If you have experience of special needs education you have probably come across sensory stories. These stories are not just told through words but they draw on pictures and the senses (hearing, touching, smelling as well as through movement) to share what happens. When I was working as a teaching assistant, I really enjoyed making stories and especially because I felt that children with learning disabilities do not often have stories written specifically for them. I therefore wanted to find ways in which children with learning disabilities can be included and feel that stories are also written for them. One of the first stories I made was for a class in London. There were five students and five members of staff and each one of us had links to a different country of the world. I made a book in which we pretended to travel to all these countries. The children made their own pages and the parents allowed us to borrow items (for example music, food, souvenirs and jewellery) so we could look at these while we read our story.
After seeing how positively the children reacted to seeing their own work and recognising the items, and after hearing how much parents had enjoyed being part of the story, I wanted to do more research looking at the creation of stories together. However, the story above was written for a very small class and I wanted to find ways of making it accessible to bigger groups and for more classes at multiple schools.
After volunteering for Fighting Words Belfast I was very inspired by the structure that this organisation used. Fighting Words invites schools to come to a workshop space to write together as a class. Developed by Roddy Doyle in Dublin, the children and young people first work together to get the story started and together select, for example, a main character and a greatest wish. They then write the first part of the story and finish on a cliff-hanger, after which they continue to work in little groups to finish stories individually. I built upon the way children make choices to construct the story and simplified this so that children without language can also indicate what they would like to happen.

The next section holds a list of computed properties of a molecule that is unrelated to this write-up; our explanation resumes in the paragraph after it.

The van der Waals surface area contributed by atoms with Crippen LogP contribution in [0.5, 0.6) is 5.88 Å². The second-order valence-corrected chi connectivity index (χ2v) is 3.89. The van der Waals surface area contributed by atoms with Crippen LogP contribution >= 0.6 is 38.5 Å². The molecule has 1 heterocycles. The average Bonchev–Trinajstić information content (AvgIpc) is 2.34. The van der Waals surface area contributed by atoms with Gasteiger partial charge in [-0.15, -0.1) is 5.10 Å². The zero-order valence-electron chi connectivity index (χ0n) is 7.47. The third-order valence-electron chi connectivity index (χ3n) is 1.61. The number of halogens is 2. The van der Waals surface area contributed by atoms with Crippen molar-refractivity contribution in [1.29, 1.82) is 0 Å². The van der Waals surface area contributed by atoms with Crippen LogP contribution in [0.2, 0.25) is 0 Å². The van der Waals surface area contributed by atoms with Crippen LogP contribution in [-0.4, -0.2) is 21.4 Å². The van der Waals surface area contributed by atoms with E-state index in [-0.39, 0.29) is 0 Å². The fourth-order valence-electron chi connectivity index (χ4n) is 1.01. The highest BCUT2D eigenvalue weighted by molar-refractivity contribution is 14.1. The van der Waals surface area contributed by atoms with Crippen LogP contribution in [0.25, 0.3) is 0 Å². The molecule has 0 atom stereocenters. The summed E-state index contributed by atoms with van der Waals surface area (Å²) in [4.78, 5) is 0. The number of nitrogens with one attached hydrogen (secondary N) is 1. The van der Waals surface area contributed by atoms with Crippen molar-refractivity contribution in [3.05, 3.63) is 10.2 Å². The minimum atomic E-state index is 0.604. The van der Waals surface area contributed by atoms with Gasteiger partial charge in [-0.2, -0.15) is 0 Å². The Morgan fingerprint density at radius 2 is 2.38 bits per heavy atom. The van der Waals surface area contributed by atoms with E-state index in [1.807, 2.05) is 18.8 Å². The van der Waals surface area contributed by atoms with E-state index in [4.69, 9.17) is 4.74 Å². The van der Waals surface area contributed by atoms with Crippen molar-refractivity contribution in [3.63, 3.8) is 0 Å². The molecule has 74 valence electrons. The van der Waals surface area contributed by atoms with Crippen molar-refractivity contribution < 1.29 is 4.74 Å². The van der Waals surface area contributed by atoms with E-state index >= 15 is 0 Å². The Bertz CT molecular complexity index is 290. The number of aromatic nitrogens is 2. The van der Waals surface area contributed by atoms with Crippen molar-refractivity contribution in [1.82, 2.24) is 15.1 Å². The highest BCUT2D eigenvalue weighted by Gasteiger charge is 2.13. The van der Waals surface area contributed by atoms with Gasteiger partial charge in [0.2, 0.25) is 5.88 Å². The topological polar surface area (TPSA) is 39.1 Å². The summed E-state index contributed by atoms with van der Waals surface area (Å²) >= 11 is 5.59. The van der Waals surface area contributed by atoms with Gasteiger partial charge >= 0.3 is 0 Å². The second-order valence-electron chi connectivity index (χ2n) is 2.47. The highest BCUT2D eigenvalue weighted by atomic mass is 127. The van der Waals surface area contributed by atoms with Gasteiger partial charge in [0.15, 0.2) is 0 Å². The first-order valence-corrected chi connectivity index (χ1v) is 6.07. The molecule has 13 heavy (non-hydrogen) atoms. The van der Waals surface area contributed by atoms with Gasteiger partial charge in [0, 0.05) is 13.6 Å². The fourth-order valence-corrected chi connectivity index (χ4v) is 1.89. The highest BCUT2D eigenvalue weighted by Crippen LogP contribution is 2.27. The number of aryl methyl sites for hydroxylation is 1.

The teachers initially thought that it had to be clear what kind of place or item the children had chosen for their page. However, ‘writing’ the pages could be done in any way the children deemed necessary and the teaching staff would help when appropriate. I brought paper with different textures and patterns (origami paper and fabric with West African print) and the schools provided a range of colours, paint, glitter and coloured sand. Some of the parents had prepared special labels to help to discover the children’s favourite places and items. The teachers also printed some pictures of the children and/or places and items to decorate the work. With so much on offer it was always very interesting to sit down as a class around a big table with all this material. Groups were more used to structured art activities where there is a template and a clear goal (for example a bunny for Easter or a flower to celebrate spring) and as such the ‘do what you like’ approach took a few minutes to settle. However, many of the teachers reported how surprised they were with the participation of the children and how engaged they seemed. Only a few children did not want to take part or only joined in briefly, all of which was completely fine and factored in to the session.